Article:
What is Infant Acid Reflux?

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  • Written By: J.M. Willhite
  • Edited By: Heather Bailey
  • Last Modified Date: 20 August 2019
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Infant acid reflux is frequently considered a temporary condition where the contents of a baby's upper digestive system reflux, or back up, causing him or her to spit up. Prompted by a variety of activities that may place stress on the esophagus, such as crying or coughing, infant acid reflux commonly subsides within the first year of life. Treatment for infant acid reflux is usually centered on symptom management, which may involve dietary and feeding accommodations. Rarely does this condition require the administration of additional treatment, such as the use of medications or surgery.

Nearly all infants experience some presentation of acid reflux during the first few months of life because their digestive systems are still developing and adjusting after birth. Eating too quickly or swallowing air often contribute to the occurrence of reflux in many infants since their lower esophageal sphincter (LES) is still maturing. The LES, when fully matured, essentially works as a gatekeeper, controlling the passage of substances from the esophagus into the upper digestive tract.

A diagnosis of acid reflux is generally made through an examination of the infant and evaluation of his or her symptoms. Additional testing is usually ordered if the infant’s symptoms indicate the presence of a more serious condition, such as gastroesophageal reflux disease, or GERD. Testing may consist of an endoscopic evaluation of the infant's upper digestive tract, blood and urine analysis, and imaging testing, often including barium-assisted X-rays.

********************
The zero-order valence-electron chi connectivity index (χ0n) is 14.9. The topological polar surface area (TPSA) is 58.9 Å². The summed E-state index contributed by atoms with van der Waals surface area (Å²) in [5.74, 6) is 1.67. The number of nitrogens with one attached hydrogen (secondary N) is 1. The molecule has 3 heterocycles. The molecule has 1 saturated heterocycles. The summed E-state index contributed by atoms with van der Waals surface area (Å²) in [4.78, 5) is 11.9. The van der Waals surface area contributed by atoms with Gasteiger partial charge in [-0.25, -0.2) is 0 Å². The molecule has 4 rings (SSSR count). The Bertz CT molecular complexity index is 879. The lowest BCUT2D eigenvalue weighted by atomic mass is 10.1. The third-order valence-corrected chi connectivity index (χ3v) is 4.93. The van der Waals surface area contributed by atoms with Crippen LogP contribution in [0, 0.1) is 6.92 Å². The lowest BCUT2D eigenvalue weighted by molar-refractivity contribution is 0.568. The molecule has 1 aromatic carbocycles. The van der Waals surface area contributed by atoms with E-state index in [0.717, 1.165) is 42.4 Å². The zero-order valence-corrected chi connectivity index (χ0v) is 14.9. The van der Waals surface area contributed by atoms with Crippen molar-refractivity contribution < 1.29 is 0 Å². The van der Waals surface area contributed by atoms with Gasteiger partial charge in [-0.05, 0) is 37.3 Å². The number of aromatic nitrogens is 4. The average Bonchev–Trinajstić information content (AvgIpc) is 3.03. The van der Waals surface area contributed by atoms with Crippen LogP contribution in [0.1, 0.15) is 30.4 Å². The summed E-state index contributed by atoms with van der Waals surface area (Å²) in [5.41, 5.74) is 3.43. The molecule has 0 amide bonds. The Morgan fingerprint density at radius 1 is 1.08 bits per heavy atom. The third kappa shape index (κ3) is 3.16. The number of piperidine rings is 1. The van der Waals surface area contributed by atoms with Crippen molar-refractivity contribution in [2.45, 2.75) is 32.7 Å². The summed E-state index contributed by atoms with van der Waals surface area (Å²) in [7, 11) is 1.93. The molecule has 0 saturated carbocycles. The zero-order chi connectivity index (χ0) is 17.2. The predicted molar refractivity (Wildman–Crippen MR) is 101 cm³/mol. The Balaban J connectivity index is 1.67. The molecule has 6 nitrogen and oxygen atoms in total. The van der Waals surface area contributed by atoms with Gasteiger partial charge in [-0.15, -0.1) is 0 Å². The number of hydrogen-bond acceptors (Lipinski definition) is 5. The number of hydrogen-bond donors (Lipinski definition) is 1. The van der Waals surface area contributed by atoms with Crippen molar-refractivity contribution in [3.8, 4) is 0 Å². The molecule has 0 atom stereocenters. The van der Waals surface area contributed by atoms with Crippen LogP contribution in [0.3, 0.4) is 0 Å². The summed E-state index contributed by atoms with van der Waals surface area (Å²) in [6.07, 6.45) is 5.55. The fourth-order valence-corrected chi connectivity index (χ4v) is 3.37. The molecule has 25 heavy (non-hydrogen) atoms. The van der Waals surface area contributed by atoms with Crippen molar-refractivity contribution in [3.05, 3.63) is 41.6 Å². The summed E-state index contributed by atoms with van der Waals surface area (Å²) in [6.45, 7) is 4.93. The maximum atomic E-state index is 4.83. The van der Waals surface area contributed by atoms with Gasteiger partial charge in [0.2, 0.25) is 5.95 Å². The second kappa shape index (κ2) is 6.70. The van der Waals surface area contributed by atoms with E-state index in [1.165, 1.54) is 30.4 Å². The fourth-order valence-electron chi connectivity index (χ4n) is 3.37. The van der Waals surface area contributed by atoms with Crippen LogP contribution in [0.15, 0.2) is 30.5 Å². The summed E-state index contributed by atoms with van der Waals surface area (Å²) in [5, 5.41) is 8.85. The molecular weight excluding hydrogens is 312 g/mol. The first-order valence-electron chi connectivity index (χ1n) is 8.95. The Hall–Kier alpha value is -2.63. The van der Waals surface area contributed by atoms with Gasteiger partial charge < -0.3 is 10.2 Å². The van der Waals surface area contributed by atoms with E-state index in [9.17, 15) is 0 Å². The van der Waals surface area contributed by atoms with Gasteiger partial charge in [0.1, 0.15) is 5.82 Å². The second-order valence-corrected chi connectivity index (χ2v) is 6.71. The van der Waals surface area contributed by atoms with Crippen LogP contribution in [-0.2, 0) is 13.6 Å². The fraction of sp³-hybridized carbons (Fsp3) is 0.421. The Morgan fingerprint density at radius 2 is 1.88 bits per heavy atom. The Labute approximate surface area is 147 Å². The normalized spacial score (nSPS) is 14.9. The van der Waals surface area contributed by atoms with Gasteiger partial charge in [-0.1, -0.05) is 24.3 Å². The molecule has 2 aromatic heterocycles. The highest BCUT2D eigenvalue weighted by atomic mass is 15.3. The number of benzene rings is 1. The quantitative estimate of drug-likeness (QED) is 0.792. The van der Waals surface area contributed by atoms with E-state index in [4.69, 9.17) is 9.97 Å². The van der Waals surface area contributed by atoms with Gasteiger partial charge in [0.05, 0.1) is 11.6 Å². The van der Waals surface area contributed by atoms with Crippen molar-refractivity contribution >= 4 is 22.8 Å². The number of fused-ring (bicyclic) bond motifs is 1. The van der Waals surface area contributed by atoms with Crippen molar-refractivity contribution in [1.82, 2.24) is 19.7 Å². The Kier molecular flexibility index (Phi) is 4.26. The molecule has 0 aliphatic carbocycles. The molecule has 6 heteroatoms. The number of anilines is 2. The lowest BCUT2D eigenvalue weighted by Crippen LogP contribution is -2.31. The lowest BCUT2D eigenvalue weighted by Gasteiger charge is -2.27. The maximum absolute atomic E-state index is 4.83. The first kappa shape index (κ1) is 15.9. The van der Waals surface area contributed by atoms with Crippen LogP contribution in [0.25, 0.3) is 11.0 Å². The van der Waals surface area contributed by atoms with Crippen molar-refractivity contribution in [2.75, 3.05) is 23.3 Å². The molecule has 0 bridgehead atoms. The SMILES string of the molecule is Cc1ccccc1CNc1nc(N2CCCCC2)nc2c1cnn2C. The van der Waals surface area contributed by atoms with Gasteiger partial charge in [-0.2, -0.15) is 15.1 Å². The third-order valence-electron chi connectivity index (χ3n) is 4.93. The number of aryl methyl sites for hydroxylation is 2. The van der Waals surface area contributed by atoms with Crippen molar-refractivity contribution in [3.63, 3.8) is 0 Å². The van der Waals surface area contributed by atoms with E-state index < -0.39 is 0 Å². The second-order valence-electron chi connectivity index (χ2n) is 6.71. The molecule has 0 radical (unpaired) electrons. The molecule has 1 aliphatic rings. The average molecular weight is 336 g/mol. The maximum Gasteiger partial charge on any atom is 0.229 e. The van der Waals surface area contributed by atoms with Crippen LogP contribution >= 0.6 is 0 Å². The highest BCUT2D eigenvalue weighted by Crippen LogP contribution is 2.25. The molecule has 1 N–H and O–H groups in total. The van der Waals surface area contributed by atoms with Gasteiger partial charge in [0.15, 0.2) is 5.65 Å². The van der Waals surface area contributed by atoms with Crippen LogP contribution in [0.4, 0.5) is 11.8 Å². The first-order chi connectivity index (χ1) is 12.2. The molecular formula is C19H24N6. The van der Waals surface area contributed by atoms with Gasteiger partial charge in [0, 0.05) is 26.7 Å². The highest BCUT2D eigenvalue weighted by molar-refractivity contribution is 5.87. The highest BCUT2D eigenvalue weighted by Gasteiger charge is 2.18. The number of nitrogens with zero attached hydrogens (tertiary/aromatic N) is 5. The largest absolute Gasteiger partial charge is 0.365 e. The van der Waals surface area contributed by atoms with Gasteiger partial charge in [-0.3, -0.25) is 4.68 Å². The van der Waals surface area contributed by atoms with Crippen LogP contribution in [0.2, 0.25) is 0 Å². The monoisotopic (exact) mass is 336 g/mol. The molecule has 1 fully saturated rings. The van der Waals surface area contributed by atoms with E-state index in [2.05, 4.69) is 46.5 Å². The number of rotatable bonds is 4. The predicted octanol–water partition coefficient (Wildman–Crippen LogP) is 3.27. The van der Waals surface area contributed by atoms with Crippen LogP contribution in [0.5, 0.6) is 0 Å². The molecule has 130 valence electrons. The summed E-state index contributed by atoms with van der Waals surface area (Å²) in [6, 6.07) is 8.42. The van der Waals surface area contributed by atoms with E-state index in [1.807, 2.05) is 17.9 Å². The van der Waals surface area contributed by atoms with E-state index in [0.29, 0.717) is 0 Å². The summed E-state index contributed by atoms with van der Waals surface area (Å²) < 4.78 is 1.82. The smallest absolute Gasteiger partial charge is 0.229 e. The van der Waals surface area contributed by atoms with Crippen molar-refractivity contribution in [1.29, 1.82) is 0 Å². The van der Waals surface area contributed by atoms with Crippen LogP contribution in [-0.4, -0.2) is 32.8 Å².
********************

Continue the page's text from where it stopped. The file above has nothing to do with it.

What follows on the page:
Infants who experience acid reflux may demonstrate a variety of signs and symptoms. Though spitting up is the most common manifestation of acid reflux, infants may also develop pronounced mood swings that occur in the vicinity of scheduled feeding times, often presenting as irritability or fussiness. In some cases, an infant’s appetite may also become reduced or otherwise impaired due to his or her resistance to feeding. Additional signs of reflux, including gagging, coughing, and vomiting, may occur during or following a feeding. A progression of symptoms that results in lethargy, greenish or brown saliva discoloration, or impaired growth should prompt a visit to a physician so that the infant’s condition and overall health may be evaluated.

When infant acid reflux worsens or does not subside independently, treatment may include the implementation of dietary and feeding changes. Women who are nursing may be advised to make dietary changes to aid with reducing their infant's episodes of reflux. Often, parents may be instructed to adjust the frequency and duration of their infant’s feedings. Re-positioning the infant during the feedings, such as sitting upright versus reclined, and altering the type of formula administered may also help alleviate symptoms. If the infant does not respond to such changes, more extensive treatment may be necessary.

In rare cases, medication may be prescribed to alleviate any reflux-induced discomfort an infant may experience. The failure of traditional treatments and medications to alleviate severe symptoms that jeopardize the overall health of the infant may necessitate surgery to tighten the LES, a procedure known as fundoplication. The procedure does carry significant risks, which should be discussed with a qualified pediatrician or health care provider. If left untreated, persistent cases of infant acid reflux that remain into the child’s second and third years may result in the development of GERD during childhood.



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